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Defining primary care sensitive conditions

Primary care is a major component of England’s National Health Service , providing around 300 million consultations per year with GPs in England. In addition to providing healthcare to their patients, GPs are also charged with coordination and gatekeeping of access to services provided by secondary care, tertiary care and other allied healthcare providers; a responsibility that will become more important now that GPs will be undertaking the commissioning of health care.

This new responsibility for GPs provides an opportunity to re-model care delivery to maximize outcomes, cost efficiency and patient access by focusing on diseases that are most amenable to management in primary care. In a paper published in the Journal of the Royal Society of Medicine, Daniel Gibbons and Colleagues review the evidence on what conditions are most sensitive to management in primary care – commonly referred to as primary care sensitive conditions (PCSCs) or ambulatory care sensitive conditions. Such definitions would aid resource planning, drafting of local management protocols and simplification of the interface between primary and secondary care for a number of chronic conditions.

Inappropriate utilization of secondary care resources is likely to represent a significant opportunity cost to healthcare providers and may be less desirable for patients.  Measuring the rates of  admission for PCSCs is potentially therefore a useful indicator of primary care performance. However, for this measure to be truly representative of what it seeks to assess, not only does there need to be consensus on what diseases – or disease events – are PCSCs, but also agreement of what is within the power of primary care to change.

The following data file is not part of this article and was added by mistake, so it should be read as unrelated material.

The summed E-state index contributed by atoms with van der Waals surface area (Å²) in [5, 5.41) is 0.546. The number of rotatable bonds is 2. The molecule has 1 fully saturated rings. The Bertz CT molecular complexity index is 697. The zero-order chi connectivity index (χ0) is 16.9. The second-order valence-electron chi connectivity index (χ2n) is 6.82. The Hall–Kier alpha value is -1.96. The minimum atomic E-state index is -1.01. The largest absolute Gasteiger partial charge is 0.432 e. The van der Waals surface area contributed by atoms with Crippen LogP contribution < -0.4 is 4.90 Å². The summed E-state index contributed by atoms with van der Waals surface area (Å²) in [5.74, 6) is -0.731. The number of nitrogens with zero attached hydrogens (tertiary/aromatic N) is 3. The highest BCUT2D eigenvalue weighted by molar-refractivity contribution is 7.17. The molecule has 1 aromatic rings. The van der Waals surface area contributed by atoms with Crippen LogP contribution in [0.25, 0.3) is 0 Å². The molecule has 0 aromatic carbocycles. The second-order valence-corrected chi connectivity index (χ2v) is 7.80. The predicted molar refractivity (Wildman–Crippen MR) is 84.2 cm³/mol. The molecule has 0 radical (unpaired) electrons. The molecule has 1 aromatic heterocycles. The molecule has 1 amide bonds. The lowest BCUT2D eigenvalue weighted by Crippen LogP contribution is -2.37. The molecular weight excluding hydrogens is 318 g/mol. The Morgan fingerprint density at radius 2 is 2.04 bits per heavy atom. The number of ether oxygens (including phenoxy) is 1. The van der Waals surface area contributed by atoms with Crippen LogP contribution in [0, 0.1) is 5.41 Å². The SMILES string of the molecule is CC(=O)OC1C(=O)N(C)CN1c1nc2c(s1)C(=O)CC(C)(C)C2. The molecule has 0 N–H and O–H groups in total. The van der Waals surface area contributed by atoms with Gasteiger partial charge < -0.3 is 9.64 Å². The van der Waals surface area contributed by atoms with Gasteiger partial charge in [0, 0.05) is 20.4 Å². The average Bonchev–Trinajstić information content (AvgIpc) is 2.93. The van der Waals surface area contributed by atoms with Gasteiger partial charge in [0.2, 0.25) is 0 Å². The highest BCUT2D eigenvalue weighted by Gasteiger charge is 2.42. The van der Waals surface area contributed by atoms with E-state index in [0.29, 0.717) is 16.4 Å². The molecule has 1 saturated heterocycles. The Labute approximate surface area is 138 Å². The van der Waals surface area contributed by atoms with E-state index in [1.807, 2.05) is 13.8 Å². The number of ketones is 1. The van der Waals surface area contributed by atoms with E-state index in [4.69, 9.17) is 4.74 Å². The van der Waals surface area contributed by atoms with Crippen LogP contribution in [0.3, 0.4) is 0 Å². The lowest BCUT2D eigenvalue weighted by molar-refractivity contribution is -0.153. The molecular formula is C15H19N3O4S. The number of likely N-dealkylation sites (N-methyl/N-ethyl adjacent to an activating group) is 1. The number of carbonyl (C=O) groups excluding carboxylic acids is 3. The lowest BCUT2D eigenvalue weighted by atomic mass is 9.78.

Key questions for future research include assessment of what proportion of unplanned admissions for chronic conditions are potentially preventable through better patient education, improved health literacy, and higher quality management in primary care; what healthcare factors or interventions can reduce the risk of complications such as unplanned admissions; the effect of practice-level financial incentives on admission rates for PCSCs; and what proportion of these admissions are either unpredictable or outside the control of the health system.


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